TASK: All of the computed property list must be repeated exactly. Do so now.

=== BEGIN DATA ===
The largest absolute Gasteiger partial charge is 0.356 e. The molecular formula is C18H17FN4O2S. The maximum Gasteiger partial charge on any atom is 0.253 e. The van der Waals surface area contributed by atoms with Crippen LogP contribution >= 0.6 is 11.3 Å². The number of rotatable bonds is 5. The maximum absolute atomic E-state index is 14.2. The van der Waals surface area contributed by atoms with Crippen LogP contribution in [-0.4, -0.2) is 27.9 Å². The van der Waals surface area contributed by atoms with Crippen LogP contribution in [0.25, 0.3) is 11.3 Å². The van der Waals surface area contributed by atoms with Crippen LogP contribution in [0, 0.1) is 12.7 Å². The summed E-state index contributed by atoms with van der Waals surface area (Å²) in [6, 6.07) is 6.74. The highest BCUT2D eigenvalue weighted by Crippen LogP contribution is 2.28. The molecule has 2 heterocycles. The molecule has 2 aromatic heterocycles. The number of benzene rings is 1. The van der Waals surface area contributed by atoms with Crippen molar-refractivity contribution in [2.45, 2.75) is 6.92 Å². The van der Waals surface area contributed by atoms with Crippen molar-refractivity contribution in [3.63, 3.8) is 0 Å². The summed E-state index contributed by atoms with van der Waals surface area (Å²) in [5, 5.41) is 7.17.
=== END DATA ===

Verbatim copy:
The largest absolute Gasteiger partial charge is 0.356 e. The molecular formula is C18H17FN4O2S. The maximum Gasteiger partial charge on any atom is 0.253 e. The van der Waals surface area contributed by atoms with Crippen LogP contribution >= 0.6 is 11.3 Å². The number of rotatable bonds is 5. The maximum absolute atomic E-state index is 14.2. The van der Waals surface area contributed by atoms with Crippen LogP contribution in [-0.4, -0.2) is 27.9 Å². The van der Waals surface area contributed by atoms with Crippen LogP contribution in [0.25, 0.3) is 11.3 Å². The van der Waals surface area contributed by atoms with Crippen LogP contribution in [0, 0.1) is 12.7 Å². The summed E-state index contributed by atoms with van der Waals surface area (Å²) in [6, 6.07) is 6.74. The highest BCUT2D eigenvalue weighted by Crippen LogP contribution is 2.28. The molecule has 2 heterocycles. The molecule has 2 aromatic heterocycles. The number of benzene rings is 1. The van der Waals surface area contributed by atoms with Crippen molar-refractivity contribution in [2.45, 2.75) is 6.92 Å². The van der Waals surface area contributed by atoms with Crippen molar-refractivity contribution in [3.63, 3.8) is 0 Å². The summed E-state index contributed by atoms with van der Waals surface area (Å²) in [5, 5.41) is 7.17.